Mastering User Acceptance Testing: A Step-by-Step Guide for Business Analysts

If your role is accountable for the correct understanding and implementation of requirements, User Acceptance Testing (UAT) might become one of your best friends once the solution is built. In this post, we are exploring the importance of implementing UAT, as well as how to prepare and run it. Let’s dive in!

Once the development and QA phases are completed, User Acceptance Testing should be included in your process prior to release. This ensures that the end users, or the SMEs on their behalf, validate that the experience meets the expectations outlined in the requirements. It will be the moment to show “how” those needs are going to be addressed.

Usually, a Business Analyst (BA) is accountable for leading this activity, which requires careful preparation. Let’s break down the User Acceptance Testing process:

  1. Limit the scope: Be aware of the different paths you will be preparing and take into consideration that non-happy paths should be included to ensure different scenarios are being covered.
  2. Create your document: A spreadsheet could be enough, choosing a tool that you are familiar with will be helpful for you and the collaborating users. Construct a template containing some space for the user information, such as Name, Role, and Date. Second, and in order to organize UAT instructions some of the columns that could be used for the headers are: Step #, Step Description, Expected Result, Actual Result (Pass/Fail), and Feedback. Whereas the rows will contain the actual description of each column.
  3. Break it down into the different processes: Separate each process or scenario. Providing a short introduction about what will be covered, will help the users to understand where it begins, ends, and any nuances involved.  
  4. Delve into each step. At this point, you are probably eager to write down each step, so make sure that before getting started you grasp the end-to-end process. You should perform a walk through the entire process (and probably you will need to revisit it a couple of times) while describing each step and the expected result. Using the test cases built by the QAs could be tempting, but that is not a good practice. Don’t get me wrong, QA engineers do a terrific job while testing the solution, ensuring the quality of the development. However a UAT is not a copy/paste of the test cases, take into consideration that the perspective must be the user’s one (which mostly is non-technical), thus each step should be clear, concise, and avoid jargon. For instance, if the user should enter their credentials rephrase it to make it easy to understand, something like “Fill in the user name and the password field with the following information….” 
  5. Double-check the environment. UAT is an activity performed before a functionality hits production, then an environment such as staging is more appropriate (if you are using Salesforce, a Partial Copy Sandbox is a good choice). At this point, you are making sure that each UAT participant is able to access the environment (for Salesforce double-check that users are created in the sandbox and have the appropriate permissions granted)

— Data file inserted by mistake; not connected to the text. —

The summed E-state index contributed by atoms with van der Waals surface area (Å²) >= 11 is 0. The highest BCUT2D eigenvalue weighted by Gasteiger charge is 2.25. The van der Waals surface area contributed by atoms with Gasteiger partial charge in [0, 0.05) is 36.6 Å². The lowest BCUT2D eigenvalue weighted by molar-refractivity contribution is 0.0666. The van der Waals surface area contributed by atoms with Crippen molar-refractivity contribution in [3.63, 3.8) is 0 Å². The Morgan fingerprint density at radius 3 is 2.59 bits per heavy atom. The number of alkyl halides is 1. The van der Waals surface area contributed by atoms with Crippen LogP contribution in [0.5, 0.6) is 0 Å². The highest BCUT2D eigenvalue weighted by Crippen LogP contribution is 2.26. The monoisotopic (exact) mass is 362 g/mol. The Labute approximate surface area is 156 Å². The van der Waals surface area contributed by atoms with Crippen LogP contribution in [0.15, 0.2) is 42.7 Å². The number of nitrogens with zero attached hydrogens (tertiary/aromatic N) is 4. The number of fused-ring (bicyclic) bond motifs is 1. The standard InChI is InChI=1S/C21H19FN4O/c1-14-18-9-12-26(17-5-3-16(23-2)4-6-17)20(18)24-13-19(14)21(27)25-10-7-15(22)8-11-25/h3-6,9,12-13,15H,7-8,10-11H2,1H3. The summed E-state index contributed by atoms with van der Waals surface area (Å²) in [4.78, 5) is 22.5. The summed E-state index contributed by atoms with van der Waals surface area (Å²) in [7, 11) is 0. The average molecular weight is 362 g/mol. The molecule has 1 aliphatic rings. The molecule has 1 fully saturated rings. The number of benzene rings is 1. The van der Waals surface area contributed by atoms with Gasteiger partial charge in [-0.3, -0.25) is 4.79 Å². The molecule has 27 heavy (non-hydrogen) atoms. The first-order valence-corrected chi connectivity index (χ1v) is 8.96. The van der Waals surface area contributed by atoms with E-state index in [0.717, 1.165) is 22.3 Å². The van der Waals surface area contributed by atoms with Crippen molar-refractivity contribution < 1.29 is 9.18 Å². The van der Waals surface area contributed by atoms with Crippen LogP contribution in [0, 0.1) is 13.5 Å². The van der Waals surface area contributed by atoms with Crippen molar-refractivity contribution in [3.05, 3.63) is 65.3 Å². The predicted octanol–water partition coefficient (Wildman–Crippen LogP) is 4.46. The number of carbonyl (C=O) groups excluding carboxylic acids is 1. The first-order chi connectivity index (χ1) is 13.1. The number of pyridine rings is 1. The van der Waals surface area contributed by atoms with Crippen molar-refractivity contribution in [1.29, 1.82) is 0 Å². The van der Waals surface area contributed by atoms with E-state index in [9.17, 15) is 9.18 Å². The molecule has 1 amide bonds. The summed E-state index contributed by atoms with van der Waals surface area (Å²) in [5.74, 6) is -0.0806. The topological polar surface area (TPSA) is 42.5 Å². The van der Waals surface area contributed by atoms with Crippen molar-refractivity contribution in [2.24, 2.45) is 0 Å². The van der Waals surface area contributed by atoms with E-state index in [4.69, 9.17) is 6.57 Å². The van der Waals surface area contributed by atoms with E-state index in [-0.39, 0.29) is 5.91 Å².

6. Verify data and links. Related to the last point, if the user is expected to interact with several interfaces or fill in some data such as passwords, tokens, IDs, etc.;  that information should be explicitly provided in the related step. Moreover, if an input is unique, that should be mentioned upfront, and an example per participant must be provided. It is a good idea to ask the devs or QA for a set of information and let them know it is going to be used in UAT only.
  7. Select the UAT users (including Subject Matter Experts) to join the activity. Be mindful to include people that will be interacting with the solution, where SMEs take an important role too since that can represent final users too. Once you have confirmation, make sure to copy your template accordingly, so that each person has their own.
  8. Set up the meeting and provide support. Explain the dynamic to the participants. Remember you are not the one executing the UAT, of course, to get started with the activity you can share your screen and use a couple of steps to show how each one should be reviewed and the template completed, but it is a hands-on activity for them. Pro tip: ask your participants to record their screen, if any bugs or questions are raised you will know where to refer.
  9. Bug’s prioritization. If any defect is reported, as a BA you should identify and capture it. Heads-up, UAT is not a space for new requirements, thus before reporting the bug to the team review the scope and the priority if, in fact, it is a bug.
  10. Sign off. Once the bugs have been corrected and retested, you are ready for the sign-off with a fully tested solution on both sides (IT team and SMEs)!

Following these 10 steps, User Acceptance Testing may look like a time-consuming activity, but conducting it as part of the development cycle adds value and assures users will have a seamless experience once the new solution hits production.

If you’re interested in BA content, check out our blog The Strategic Role of the Business Analyst in Salesforce Implementation.

Salesforce Certified Business Analyst

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